The title of his lecture shows a certain cheek. Karzai’s seven years in power since the overthrow of the Taliban in 2001 have been notable for his failure to prevent their resurgence. Suppose the president’s motorcade this week had taken a different route and headed, not for the airport, but for the southern outskirts of Kabul, he would soon have experienced the limits of his government’s authority. It ends at a beleaguered police post within a few minutes’ drive of the capital. Drivers heading for the southern provincial capitals of Ghazni, Qalat and Kandahar nervously check their pockets to make sure that they are carrying no documents linking them to the government.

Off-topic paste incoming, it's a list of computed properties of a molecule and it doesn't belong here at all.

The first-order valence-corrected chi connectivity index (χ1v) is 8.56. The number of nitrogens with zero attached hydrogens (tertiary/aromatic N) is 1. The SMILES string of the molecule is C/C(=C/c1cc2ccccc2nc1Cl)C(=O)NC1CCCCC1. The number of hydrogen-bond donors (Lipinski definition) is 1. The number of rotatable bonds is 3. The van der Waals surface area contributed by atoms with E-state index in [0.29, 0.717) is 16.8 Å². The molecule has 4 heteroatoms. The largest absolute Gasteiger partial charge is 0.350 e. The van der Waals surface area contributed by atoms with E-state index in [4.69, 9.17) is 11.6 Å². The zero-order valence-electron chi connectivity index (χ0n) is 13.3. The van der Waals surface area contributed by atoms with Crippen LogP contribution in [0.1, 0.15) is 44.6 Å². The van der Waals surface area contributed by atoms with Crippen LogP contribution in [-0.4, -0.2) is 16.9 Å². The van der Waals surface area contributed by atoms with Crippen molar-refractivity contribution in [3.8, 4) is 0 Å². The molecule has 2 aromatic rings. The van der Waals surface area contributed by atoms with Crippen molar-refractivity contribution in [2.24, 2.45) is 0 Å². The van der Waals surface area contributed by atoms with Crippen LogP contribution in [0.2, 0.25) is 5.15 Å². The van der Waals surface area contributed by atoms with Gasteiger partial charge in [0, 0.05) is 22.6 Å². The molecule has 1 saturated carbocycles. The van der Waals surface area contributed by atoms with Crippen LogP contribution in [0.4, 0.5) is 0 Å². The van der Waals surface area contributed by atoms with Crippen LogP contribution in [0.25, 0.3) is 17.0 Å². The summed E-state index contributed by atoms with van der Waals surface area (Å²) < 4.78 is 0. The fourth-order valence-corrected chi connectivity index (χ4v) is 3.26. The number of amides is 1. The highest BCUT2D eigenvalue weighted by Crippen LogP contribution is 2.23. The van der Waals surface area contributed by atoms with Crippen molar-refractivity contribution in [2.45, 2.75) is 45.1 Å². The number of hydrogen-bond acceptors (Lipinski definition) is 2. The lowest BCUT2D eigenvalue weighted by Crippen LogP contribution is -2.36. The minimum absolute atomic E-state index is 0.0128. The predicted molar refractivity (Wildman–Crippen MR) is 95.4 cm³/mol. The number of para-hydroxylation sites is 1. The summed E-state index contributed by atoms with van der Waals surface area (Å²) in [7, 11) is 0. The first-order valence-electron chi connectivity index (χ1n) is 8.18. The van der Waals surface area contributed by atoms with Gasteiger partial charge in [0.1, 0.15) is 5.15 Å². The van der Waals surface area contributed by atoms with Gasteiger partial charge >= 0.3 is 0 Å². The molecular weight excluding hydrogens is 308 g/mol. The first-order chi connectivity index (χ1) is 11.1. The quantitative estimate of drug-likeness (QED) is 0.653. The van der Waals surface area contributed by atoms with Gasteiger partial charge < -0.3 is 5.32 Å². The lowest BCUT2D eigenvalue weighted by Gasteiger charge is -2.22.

They do so because they know that they will not have travelled far down the road before they are stopped and their identity checked by black turbaned Taliban fighters. Moving swiftly on their motorcycles, squads of six to eight men set up temporary checkpoints along the road. Sometimes they even take a traveller’s mobile phone and redial numbers recently called. If the call is answered by a government ministry or, still worse, a foreigner, then the phone’s owner may be executed on the spot. The jibe that Mr Karzai is only “mayor of Kabul” has some truth to it.